Also in the border region with Wales, the castle of Ludlow located only 6 miles to the east of Wigmore became property of Roger Mortimer (1287-1330) through an alliance. He enlarged it and made it his palace. Today there remain majestic ruins including a square keep and a round tower called Mortimer’s Tower. The name Mortimer can also be found in Mortimer Forest, a forest of 247 acres between Ludlow and Wigmore, and in Mortimer’s Cross Water Mill, south of Wigmore. And, at the entrance of the castle of Kenilworth (Warwickshire), Roger Mortimer built at the beginning of the 13th century the tower called Mortimer’s tower today.
All These castles were numerous south and north of the border between Chepstow and Chester. Most of them were motte castles built in the 12th and 13th century of which, today ; there remains very often only the mound. The Mortimers were for several centuries the guardians of the border between Wales and England, hence their title Earls of March. The internet site of the Mortimer History Society has made a list of all those castles and presents them in connection with the Mortimers. In Saint Bartholomew’s church in Much Marcle, a few miles south of Ludlow and Wigmore, one can admire the beautiful tomb in gothic style of Blanche Mortimer, wife of Peter de Grandison who died in 1347. Recently renovated, this master place depicts the crest of the Mortimers 14 times.
(Burelé d’or et d’azur, au chef tiercé en pal, le premier tranché, le troisième taillé de même, le deuxième d’azur en pal d’or, un écusson d’argent brochant en coeur).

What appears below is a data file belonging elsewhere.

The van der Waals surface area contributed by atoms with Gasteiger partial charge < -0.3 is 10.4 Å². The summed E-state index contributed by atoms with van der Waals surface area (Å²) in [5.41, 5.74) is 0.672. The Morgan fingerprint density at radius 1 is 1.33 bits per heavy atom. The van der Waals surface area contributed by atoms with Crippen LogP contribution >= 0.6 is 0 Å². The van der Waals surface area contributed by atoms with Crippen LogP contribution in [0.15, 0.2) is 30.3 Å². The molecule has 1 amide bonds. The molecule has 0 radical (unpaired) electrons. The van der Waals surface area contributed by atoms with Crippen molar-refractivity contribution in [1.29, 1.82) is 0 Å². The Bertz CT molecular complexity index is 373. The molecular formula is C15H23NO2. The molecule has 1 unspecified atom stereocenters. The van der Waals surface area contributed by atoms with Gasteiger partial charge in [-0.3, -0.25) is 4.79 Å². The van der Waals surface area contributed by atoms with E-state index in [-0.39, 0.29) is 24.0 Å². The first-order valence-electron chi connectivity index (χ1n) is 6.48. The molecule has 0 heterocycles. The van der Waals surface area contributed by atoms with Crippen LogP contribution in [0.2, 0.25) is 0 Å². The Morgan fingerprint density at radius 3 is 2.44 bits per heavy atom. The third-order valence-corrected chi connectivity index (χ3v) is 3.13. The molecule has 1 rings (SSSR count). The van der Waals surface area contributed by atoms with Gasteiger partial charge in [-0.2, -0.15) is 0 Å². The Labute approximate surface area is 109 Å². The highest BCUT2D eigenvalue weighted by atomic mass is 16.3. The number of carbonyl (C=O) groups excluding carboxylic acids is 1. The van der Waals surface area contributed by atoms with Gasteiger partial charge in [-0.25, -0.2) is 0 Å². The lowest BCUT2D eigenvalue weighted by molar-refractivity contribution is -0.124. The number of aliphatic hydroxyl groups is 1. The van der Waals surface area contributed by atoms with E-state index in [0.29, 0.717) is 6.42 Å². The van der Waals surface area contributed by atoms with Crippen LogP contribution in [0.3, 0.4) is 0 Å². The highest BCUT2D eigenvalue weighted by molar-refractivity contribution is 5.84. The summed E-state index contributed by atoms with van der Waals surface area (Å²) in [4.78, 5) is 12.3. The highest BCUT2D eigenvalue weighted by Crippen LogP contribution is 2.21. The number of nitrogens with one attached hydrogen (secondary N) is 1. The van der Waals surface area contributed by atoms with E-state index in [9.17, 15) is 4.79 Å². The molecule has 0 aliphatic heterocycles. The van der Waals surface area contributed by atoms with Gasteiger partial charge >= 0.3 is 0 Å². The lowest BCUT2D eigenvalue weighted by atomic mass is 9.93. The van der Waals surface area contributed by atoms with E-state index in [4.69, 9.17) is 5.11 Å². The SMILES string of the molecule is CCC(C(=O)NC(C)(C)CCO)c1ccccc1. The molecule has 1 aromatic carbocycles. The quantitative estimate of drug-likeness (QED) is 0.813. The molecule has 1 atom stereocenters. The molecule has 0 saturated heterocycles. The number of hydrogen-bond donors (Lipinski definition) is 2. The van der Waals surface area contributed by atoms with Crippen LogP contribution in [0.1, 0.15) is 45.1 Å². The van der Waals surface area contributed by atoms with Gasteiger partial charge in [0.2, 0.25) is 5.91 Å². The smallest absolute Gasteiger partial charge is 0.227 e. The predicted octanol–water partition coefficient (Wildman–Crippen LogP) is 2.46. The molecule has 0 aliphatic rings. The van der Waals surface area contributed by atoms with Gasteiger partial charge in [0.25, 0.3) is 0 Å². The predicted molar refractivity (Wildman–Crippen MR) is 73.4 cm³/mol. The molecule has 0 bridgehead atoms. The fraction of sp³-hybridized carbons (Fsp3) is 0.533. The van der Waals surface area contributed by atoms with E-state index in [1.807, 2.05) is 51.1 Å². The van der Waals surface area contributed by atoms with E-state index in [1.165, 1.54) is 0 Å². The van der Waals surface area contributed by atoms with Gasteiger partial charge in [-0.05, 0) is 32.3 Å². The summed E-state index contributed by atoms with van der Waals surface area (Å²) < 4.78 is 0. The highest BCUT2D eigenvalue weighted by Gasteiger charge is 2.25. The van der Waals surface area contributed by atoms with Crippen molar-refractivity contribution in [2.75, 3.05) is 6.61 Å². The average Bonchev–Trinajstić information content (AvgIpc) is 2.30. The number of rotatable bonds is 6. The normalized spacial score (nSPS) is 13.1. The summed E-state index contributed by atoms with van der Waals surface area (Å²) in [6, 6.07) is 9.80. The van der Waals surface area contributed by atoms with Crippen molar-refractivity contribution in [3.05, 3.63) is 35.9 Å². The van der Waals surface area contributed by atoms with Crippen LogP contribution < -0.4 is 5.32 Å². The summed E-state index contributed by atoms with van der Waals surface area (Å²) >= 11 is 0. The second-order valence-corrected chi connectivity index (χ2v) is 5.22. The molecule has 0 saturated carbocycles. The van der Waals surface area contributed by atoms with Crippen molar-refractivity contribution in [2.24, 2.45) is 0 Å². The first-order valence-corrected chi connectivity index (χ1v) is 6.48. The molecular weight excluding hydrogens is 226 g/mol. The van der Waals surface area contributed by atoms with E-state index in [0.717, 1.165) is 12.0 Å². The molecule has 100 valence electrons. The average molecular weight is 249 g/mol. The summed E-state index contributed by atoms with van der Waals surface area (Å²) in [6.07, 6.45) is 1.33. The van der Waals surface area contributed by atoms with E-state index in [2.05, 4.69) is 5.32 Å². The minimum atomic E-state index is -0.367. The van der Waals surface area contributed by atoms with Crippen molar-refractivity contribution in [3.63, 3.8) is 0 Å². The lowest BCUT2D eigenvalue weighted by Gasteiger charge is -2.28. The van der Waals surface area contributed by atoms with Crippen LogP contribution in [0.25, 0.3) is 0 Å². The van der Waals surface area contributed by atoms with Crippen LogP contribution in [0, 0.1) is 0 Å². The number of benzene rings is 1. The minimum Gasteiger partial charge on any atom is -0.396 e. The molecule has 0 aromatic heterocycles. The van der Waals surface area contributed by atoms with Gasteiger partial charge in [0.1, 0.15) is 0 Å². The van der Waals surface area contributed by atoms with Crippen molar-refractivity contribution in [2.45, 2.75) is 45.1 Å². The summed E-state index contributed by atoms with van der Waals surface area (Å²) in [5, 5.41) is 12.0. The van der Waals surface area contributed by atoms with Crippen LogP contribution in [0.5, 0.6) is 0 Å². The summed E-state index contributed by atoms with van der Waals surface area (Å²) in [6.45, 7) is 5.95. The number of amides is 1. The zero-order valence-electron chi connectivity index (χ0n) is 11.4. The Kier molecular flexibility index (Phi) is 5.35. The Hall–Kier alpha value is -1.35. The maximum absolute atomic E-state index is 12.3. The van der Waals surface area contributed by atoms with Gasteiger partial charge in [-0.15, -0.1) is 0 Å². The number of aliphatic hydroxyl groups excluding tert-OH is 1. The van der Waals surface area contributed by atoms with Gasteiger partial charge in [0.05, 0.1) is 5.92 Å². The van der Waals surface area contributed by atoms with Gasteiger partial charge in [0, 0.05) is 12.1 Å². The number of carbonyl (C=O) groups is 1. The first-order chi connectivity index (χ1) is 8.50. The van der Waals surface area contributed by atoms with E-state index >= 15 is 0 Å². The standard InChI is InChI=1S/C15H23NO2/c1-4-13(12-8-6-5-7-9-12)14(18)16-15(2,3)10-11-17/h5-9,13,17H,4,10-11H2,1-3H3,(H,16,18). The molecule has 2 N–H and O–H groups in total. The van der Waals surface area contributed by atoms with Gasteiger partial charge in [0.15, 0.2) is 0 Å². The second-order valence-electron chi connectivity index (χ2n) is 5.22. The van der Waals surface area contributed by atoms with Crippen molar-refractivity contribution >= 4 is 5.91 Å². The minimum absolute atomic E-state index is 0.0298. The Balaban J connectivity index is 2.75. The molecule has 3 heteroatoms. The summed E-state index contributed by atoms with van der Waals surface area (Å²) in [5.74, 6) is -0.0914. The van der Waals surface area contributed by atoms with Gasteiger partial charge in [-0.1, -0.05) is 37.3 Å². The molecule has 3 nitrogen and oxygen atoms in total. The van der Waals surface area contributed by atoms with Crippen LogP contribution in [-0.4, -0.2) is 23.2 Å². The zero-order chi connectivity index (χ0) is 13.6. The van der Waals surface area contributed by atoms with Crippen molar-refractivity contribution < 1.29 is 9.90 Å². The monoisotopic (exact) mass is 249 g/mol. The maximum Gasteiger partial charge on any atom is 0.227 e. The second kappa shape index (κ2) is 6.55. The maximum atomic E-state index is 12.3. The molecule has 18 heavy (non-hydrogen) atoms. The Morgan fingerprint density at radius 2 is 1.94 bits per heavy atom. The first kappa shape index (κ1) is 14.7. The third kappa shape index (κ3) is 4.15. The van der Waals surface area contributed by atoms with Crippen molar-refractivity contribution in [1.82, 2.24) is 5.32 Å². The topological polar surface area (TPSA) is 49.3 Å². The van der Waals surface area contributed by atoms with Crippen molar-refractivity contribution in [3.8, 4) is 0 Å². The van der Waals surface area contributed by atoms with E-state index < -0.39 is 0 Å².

In the centre of Ireland, on the eastern bank of the Lough Derravavragh south-west of Castlepollard (Westmeath country) stand the ruins of the Anglo-Norman castle, Mortimer’s Castle. It was held by Roger Mortimer (4th Earl of March, 1374-1398)) and Edmund of Mortimer (5th Earl of March and 7th Earl of Ulster, 1391-1425).
A town also bears the name Mortimer in the United States, south of Chicago. In Michigan, a large metal bridge in the Eiffel style was built in 1934 and is called the Mortimer E. Cooley Bridge.
And who does not know the famous comic trip Blake and Mortimer ? Just like Mickey, the two characters of this comics trip have gone around the world.
Today in Normandy, in Mortemer and Bellencombre, it is hard to imagine the huge impact the Mortimers and the Warrens, two illustrious local families, have had in England and beyond.
From Mortemer to Château-Gaillard. Don’t confuse Mortemer (sur-Eaulne) in Seine-Maritime with Mortemer (en-Lyons) in the Eure department
Le Réveil (10-9-2020)
In Normandy, in Mortemer (sur-Eaulne), there is a place called Les Hattingues (Ex dono Roberti de Hastinguis, 1156-1161). The name is reminiscent of that of Hastings where the famous battle took place in 1066. Is this where the no less famous battle of Mortemer occured in 1054 ? Is the name L’Etoquet, a reminder of the site where the French were « estoqués », in other words, put to the sword ?
Pour plus d’informations, voir la rubrique Les compagnons de Guillaume de Varenne et l’article ci-dessus De Mortemer à Mortimer (Le Réveil, 28-5-2020).
To be published in Summer 2021 in the French magazine Le Pucheux :
De Mortemer à Mortimer (From Mortemer to Mortimer)